small animals and the nude human form" on the bottom of the glasses. we picked up on this concept and expanded it with the use
of the seven deadly sins/heavenly virtues which allowed us to incorporate illustrations and have the possibility to start a discussion
about good and evil at the dinner table. this was good.

the glass shape with the heavy bottom lent itself wonderfully to display graphic icons, ... when you drink red wine,
the images
will emerge as a little surprise as you empty the glass.
it is nice to be surprised by a pair of beautiful breasts.

says stefan sagmeister in an interview with editor james gaddy



image courtesy lobmeyr (detail)


the black bottom shows illustrations that reflect the 'seven deadly sins'
image © designboom


meanwhile the glasses with the clear bottom show the 'seven heavenly virtues'
image © designboom



the original no. 248 tumbler by adolf loos has a geometric pattern on the bottom
image courtesy lobmeyr




the original no. 248 bar set by adolf loos celebrates its 80th anniversary
image courtesy lobmeyr



at the entrance of the lobmeyr store there are panels showing the photgraphic icons that stefan sagmeister has chosen for the original no. 248 bar set by adolf loos
image © designboom


inside the lobmeyr store
image © designboom





letter (22.5.1931) from adolf loos to lobmeyr, suggesting new motifs for the no. 248 bar set (sorry, german language only)
image
courtesy lobmeyr





저작자 표시
신고
Posted by Yangshung
Tales of the Hunt: Kwangho Lee


In this movie by Brussels gallerist Victor Hunt, Korean designer Kwangho Lee explains how growing up on a farm outside Seoul has influenced his work. The movie is part of a series of interviews called Tales of the Hunt.

Lee is best known for his furniture and lighting woven from garden hoses and electrical cables, or cut from polystyrene foam with a hot wire. See more of his work on Dezeen here.

저작자 표시
신고
Posted by Yangshung
100 Years After the Party by Makiko Nakamura


100 Years After the Party by Makiko Nakamura

London Design Festival 2011: London designer Makiko Nakamura will exhibit a tea set engulfed in flowers and foliage at Tent London during the London Design Festival next month.

100 Years After the Party by Makiko Nakamura

Called 100 Years After the Party, the series is inspired by a story Nakamura tells about a tea service left behind at the end of civilisation.

100 Years After the Party by Makiko Nakamura

In the story, seeds land on the disintegrating porcelain by chance 100 years later, consuming the pieces in flowers.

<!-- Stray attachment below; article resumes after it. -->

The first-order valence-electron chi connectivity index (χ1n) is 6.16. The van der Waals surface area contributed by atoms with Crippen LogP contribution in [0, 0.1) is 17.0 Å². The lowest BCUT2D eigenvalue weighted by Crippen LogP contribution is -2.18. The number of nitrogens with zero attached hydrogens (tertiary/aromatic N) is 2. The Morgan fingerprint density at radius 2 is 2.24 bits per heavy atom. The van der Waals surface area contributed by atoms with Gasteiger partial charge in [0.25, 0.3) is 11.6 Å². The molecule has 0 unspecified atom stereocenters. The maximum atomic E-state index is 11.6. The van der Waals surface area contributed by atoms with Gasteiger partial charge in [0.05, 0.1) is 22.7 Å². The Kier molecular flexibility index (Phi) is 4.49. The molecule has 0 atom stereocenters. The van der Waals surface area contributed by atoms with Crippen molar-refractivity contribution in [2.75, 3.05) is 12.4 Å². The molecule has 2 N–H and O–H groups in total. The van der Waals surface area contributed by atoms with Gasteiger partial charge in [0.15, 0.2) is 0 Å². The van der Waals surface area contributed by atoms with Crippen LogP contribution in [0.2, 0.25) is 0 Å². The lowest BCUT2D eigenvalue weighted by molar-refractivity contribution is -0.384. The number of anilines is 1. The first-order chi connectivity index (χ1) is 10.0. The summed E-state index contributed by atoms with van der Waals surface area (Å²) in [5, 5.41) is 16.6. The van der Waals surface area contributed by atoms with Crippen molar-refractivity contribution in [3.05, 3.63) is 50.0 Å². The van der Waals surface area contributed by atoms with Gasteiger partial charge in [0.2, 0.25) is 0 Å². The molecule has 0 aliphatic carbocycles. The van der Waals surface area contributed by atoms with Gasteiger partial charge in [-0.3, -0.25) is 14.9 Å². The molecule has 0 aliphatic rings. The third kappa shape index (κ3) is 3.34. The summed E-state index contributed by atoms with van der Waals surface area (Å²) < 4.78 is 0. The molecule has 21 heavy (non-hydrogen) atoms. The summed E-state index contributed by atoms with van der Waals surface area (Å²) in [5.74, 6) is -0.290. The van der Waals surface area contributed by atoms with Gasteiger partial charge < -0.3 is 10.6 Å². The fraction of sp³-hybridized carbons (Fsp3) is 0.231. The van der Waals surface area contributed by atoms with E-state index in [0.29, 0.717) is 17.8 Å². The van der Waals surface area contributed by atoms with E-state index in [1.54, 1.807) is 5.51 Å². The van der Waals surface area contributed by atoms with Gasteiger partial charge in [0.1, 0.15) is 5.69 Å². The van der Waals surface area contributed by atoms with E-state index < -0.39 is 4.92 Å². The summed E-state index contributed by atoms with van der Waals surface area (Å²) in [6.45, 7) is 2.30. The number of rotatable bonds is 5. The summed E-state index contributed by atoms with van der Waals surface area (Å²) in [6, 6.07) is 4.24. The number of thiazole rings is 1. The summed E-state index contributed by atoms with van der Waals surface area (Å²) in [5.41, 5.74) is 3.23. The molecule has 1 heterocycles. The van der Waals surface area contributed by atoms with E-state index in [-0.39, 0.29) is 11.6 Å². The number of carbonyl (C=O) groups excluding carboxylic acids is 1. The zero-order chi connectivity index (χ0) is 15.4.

100 Years After the Party by Makiko Nakamura

Tent London will take place from 22 to 25 September at the Old Truman Brewery, Brick Lane, London, E1 6QL, UK.

100 Years After the Party by Makiko Nakamura

Check out Dezeen’s plans for the London Design Festival here.

100 Years After the Party by Makiko Nakamura

Here some more details from Tent London:


Makiko Nakamura is a ceramic artist and designer based in London, and “What a wonderful world!” is a slogan of her creation. She has worked with ceramics in both art and design, making narrative one-off art pieces that have fantasy stories behind them. In addition, she has enjoyed making tableware that focuses on function, form and design. In the both types of works, Makiko combines sophistication and humor.

100 Years After the Party by Makiko Nakamura

Anthology of daydream stories – 100 Years After The Party

Makiko creates her works from stories she generated with some inspiration and her works also play a role as media to approach the stories behind them.

100 Years After the Party by Makiko Nakamura

One hundred years after the party, all the luxury furniture and ornaments in the room have rotten and moulded, and only porcelain tea set has been left. Gorgeous gold paint on the tea set has been washed away by rain and the tea set was absolutely lonely and miserable.

100 Years After the Party by Makiko Nakamura

But on the day, one hundred years after the party, it is nothing short of a miraculous, beautiful bird dropping the seed on the tea set.

100 Years After the Party by Makiko Nakamura

Then, leaves and germs come out and flowers bloom on it. The tea set has got a new life and not lonely anymore.

Happily ever after…

저작자 표시
신고
Posted by Yangshung
Watch Sculptures: Moments in Time by Dominic Wilcox

Watch sculptures - Moments in Time by Dominic Wilcox

London Design Festival 2011: a watch featuring a looter running off with a TV while a riot policeman stands and watches is one of a series of one-off, customised time pieces commissioned by Dezeen from Dominic Wilcox. Update: watch an interview with Wilcox on Dezeen Screen.